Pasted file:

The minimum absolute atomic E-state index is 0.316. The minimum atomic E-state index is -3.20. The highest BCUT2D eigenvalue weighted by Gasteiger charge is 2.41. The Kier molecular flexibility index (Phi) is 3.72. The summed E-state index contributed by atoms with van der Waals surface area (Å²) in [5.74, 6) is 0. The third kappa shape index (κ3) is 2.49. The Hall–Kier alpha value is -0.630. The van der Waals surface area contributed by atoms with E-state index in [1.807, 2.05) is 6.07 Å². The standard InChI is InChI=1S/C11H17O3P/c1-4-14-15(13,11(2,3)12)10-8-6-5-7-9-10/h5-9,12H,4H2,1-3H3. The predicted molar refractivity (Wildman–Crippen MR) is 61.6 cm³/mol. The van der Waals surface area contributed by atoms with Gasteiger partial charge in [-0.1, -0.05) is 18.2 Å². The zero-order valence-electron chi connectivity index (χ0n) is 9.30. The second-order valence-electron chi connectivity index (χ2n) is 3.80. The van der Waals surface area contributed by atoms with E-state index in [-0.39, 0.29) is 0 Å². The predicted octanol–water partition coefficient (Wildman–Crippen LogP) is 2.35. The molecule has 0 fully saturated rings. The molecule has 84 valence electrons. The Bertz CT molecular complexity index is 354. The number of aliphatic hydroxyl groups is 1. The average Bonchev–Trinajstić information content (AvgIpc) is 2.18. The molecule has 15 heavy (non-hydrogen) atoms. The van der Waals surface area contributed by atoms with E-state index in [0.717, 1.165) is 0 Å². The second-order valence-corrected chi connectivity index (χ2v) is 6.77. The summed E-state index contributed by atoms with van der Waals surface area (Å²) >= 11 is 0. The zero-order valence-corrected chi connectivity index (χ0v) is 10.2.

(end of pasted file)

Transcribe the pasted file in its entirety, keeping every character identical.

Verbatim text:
The minimum absolute atomic E-state index is 0.316. The minimum atomic E-state index is -3.20. The highest BCUT2D eigenvalue weighted by Gasteiger charge is 2.41. The Kier molecular flexibility index (Phi) is 3.72. The summed E-state index contributed by atoms with van der Waals surface area (Å²) in [5.74, 6) is 0. The third kappa shape index (κ3) is 2.49. The Hall–Kier alpha value is -0.630. The van der Waals surface area contributed by atoms with E-state index in [1.807, 2.05) is 6.07 Å². The standard InChI is InChI=1S/C11H17O3P/c1-4-14-15(13,11(2,3)12)10-8-6-5-7-9-10/h5-9,12H,4H2,1-3H3. The predicted molar refractivity (Wildman–Crippen MR) is 61.6 cm³/mol. The van der Waals surface area contributed by atoms with Gasteiger partial charge in [-0.1, -0.05) is 18.2 Å². The zero-order valence-electron chi connectivity index (χ0n) is 9.30. The second-order valence-electron chi connectivity index (χ2n) is 3.80. The van der Waals surface area contributed by atoms with E-state index in [-0.39, 0.29) is 0 Å². The predicted octanol–water partition coefficient (Wildman–Crippen LogP) is 2.35. The molecule has 0 fully saturated rings. The molecule has 84 valence electrons. The Bertz CT molecular complexity index is 354. The number of aliphatic hydroxyl groups is 1. The average Bonchev–Trinajstić information content (AvgIpc) is 2.18. The molecule has 15 heavy (non-hydrogen) atoms. The van der Waals surface area contributed by atoms with E-state index in [0.717, 1.165) is 0 Å². The second-order valence-corrected chi connectivity index (χ2v) is 6.77. The summed E-state index contributed by atoms with van der Waals surface area (Å²) >= 11 is 0. The zero-order valence-corrected chi connectivity index (χ0v) is 10.2.